When will we see another bright comet?
By Joe Rao
May 10, 2019, 1:58:30 PM EDT
Recently, a friend of mine asked when we might be able to see a comet. He was surprised when I said there are several visible right now.
Indeed, you can find a list of upcoming visible comets on this useful site compiled by Japanese comet enthusiast Seiichi Yoshida. The site provides information on comets that are currently visible as well as comets that will be visible each month for the next five years. For this month, Yoshida lists four observable comets.
But none gets brighter than magnitude +12 (lower magnitudes are brighter), and the comets are visible only under dark, clear skies, using moderately large telescopes. Indeed, the vast majority of periodic comets — comets whose orbits are well known and have been observed more than once — fall into this category. These comets quietly come and go and are known only to enthusiastic amateur astronomers who make a concerted effort to hunt them down with good binoculars or telescopes. Generally, they are unimpressive to the eye, usually appearing as nothing more than faint fuzzballs, even in large telescopes.
Of course, when my friend asked his question, I knew exactly what he was alluding to: He wanted to know when we might see a stupendously brightand/or fantastically structured comet, perhaps one that would develop a tail stretching a quarter of the way or more across the sky. Unfortunately, such objects give no advance notice as to when they will appear. But with some confidence, I can state that at least one of these comets is heading toward the inner solar system even as I type these words.
But whether it will appear three weeks, three months or three years from now is unknown.
So what are our chances of seeing such a celestial showpiece? More on that in a moment, but first, let's talk about what needs to happen to produce a bright comet.
Recipe for a bright comet
The unpredictability of a passing comet's appearance and brightness is no surprise to those who study these enigmatic objects. What we see depends on many variables — the comet's orbit; the relative locations of the comet, Earth and the sun; and the size and composition of that icy clumping of solar system rubble that forms the comet's nucleus.
The nucleus's dusty, rocky material and frozen gases are similar to the composition of Saturn's rings. This part of a comet, usually only a few miles across, is gradually warmed by the sun's heat, and expels gas and dust into space, often in distinct jets. But such emissions from the nucleus are often nonuniform. To predict comets' activity, astronomers have developed general formulas and models for comet brightness based on the observed behavior of many comets going back to the late 19th century. Usually, a comet's activity increases rapidly as it draws closer to the sun; the brightness typically varies (roughly) as the inverse fourth power of its solar distance.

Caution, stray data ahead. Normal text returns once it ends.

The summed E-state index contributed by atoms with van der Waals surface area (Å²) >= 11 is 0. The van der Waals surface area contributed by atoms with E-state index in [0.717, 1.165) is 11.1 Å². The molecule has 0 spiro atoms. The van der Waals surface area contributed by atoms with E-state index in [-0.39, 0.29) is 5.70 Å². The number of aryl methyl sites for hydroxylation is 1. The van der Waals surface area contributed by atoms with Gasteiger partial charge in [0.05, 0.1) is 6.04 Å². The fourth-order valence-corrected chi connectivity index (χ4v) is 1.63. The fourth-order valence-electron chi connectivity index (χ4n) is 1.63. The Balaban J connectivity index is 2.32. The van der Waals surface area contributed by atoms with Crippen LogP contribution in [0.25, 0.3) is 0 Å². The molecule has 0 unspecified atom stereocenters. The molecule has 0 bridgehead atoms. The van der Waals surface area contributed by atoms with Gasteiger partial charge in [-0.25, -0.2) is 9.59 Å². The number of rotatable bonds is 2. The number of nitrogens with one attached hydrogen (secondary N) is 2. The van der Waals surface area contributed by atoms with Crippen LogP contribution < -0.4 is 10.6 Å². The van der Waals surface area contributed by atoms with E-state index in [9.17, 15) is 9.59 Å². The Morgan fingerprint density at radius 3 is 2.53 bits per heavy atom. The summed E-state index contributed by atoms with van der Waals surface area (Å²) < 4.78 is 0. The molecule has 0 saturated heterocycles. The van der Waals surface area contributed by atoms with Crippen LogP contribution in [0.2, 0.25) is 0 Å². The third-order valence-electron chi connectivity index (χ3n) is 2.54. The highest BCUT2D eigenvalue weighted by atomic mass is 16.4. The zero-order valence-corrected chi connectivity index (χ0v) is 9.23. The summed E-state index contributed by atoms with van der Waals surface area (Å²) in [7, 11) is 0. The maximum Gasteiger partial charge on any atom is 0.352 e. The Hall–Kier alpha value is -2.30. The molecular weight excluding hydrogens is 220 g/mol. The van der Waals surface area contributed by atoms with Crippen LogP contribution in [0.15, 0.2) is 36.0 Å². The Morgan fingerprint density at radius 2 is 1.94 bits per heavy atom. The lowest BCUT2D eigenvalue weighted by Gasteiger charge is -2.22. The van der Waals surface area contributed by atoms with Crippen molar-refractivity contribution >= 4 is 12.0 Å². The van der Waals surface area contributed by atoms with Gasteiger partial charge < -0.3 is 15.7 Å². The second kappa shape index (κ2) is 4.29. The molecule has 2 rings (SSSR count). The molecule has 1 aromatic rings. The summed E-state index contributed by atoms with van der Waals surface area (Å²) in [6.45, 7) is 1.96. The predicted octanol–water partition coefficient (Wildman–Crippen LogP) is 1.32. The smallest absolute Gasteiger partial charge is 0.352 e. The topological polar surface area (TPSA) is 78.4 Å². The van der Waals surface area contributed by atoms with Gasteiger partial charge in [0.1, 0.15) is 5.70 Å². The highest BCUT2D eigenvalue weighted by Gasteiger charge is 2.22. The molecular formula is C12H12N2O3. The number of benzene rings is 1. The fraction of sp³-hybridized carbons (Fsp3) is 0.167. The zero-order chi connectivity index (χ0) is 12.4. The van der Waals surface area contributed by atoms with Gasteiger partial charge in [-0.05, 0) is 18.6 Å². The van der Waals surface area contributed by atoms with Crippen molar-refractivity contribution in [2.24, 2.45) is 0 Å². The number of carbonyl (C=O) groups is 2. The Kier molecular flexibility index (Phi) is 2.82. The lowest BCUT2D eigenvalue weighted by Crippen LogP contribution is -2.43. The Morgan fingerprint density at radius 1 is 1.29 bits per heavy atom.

Put another way, as a comet's distance from the sun is halved, its brightness increases by a factor of 16, or three magnitudes.
But comets can be capricious and, like people, have their individual quirks. The physical appearances and behaviors of comets are as varied as the appearances and behaviors of people; no two are alike.
More Weather News
Weather News - June 20, 2019, 3:55:22 PM EDT
Residents of the central United States will have to remain alert for daily rounds of severe weather through this weekend.
Weather News - June 20, 2019, 4:10:01 PM EDT
This week's stormy weather pattern in the northeastern United States is coming to an end, but not before severe weather and flash flooding threaten more communities along the Interstate 95 corridor into Thursday night.
Weather News - June 20, 2019, 3:36:57 PM EDT
Services were canceled Wednesday, but that didn't stop worshipers from showing up -- and several children sheltered inside when the storm tore through.
Weather News - June 20, 2019, 12:29:42 PM EDT
A potentially dangerous heat wave will grip parts of Europe next week.
Weather News - June 20, 2019, 3:01:59 PM EDT
On the heels of the announcement that this year's wildfire season could be worse than 2018, residents from California to New Mexico will face a heightened fire danger into Saturday.
Weather News - June 20, 2019, 10:30:43 AM EDT
An area of showers and thunderstorms in the Philippine Sea is slowly becoming more organized and may become the next named tropical system in the West Pacific basin.
Weather News - June 20, 2019, 1:33:16 PM EDT
Cyclone Vayu brought needed rainfall and a break from intense heat to parts of northwest India in recent days; however, a return to hot and dry weather is expected beginning on Friday.
Weather News - June 20, 2019, 11:26:19 AM EDT
Spectators endured wet weather both Tuesday and Wednesday, but improvement is expected for the final days of the festival.